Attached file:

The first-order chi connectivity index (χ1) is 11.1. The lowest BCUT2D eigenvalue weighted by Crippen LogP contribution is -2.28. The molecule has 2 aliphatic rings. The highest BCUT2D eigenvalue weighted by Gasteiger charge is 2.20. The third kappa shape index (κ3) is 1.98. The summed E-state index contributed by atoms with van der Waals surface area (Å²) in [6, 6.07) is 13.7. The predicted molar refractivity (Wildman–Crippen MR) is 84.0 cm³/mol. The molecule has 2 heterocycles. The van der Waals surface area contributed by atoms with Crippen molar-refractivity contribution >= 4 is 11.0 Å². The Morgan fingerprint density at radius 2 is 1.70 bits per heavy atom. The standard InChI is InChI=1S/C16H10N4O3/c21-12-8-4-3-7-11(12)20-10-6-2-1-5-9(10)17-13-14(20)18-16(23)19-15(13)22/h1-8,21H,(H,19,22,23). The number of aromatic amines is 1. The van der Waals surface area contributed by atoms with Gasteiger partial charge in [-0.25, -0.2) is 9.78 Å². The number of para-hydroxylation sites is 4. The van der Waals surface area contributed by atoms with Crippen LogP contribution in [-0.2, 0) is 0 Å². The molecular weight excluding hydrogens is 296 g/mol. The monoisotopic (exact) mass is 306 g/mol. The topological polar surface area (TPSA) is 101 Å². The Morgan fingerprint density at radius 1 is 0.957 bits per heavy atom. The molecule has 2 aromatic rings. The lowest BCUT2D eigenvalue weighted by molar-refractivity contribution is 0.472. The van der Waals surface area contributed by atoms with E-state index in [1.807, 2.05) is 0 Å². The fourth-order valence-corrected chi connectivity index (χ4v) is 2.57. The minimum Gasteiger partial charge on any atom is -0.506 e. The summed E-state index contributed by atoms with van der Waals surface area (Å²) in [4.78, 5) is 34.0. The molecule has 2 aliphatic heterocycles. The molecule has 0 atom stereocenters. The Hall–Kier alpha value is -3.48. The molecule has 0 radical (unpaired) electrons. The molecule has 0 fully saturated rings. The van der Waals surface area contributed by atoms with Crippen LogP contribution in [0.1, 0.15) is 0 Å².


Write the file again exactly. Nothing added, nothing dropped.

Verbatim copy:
The first-order chi connectivity index (χ1) is 11.1. The lowest BCUT2D eigenvalue weighted by Crippen LogP contribution is -2.28. The molecule has 2 aliphatic rings. The highest BCUT2D eigenvalue weighted by Gasteiger charge is 2.20. The third kappa shape index (κ3) is 1.98. The summed E-state index contributed by atoms with van der Waals surface area (Å²) in [6, 6.07) is 13.7. The predicted molar refractivity (Wildman–Crippen MR) is 84.0 cm³/mol. The molecule has 2 heterocycles. The van der Waals surface area contributed by atoms with Crippen molar-refractivity contribution >= 4 is 11.0 Å². The Morgan fingerprint density at radius 2 is 1.70 bits per heavy atom. The standard InChI is InChI=1S/C16H10N4O3/c21-12-8-4-3-7-11(12)20-10-6-2-1-5-9(10)17-13-14(20)18-16(23)19-15(13)22/h1-8,21H,(H,19,22,23). The number of aromatic amines is 1. The van der Waals surface area contributed by atoms with Gasteiger partial charge in [-0.25, -0.2) is 9.78 Å². The number of para-hydroxylation sites is 4. The van der Waals surface area contributed by atoms with Crippen LogP contribution in [-0.2, 0) is 0 Å². The molecular weight excluding hydrogens is 296 g/mol. The monoisotopic (exact) mass is 306 g/mol. The topological polar surface area (TPSA) is 101 Å². The Morgan fingerprint density at radius 1 is 0.957 bits per heavy atom. The molecule has 2 aromatic rings. The lowest BCUT2D eigenvalue weighted by molar-refractivity contribution is 0.472. The van der Waals surface area contributed by atoms with E-state index in [1.807, 2.05) is 0 Å². The fourth-order valence-corrected chi connectivity index (χ4v) is 2.57. The minimum Gasteiger partial charge on any atom is -0.506 e. The summed E-state index contributed by atoms with van der Waals surface area (Å²) in [4.78, 5) is 34.0. The molecule has 2 aliphatic heterocycles. The molecule has 0 atom stereocenters. The Hall–Kier alpha value is -3.48. The molecule has 0 radical (unpaired) electrons. The molecule has 0 fully saturated rings. The van der Waals surface area contributed by atoms with Crippen LogP contribution in [0.1, 0.15) is 0 Å².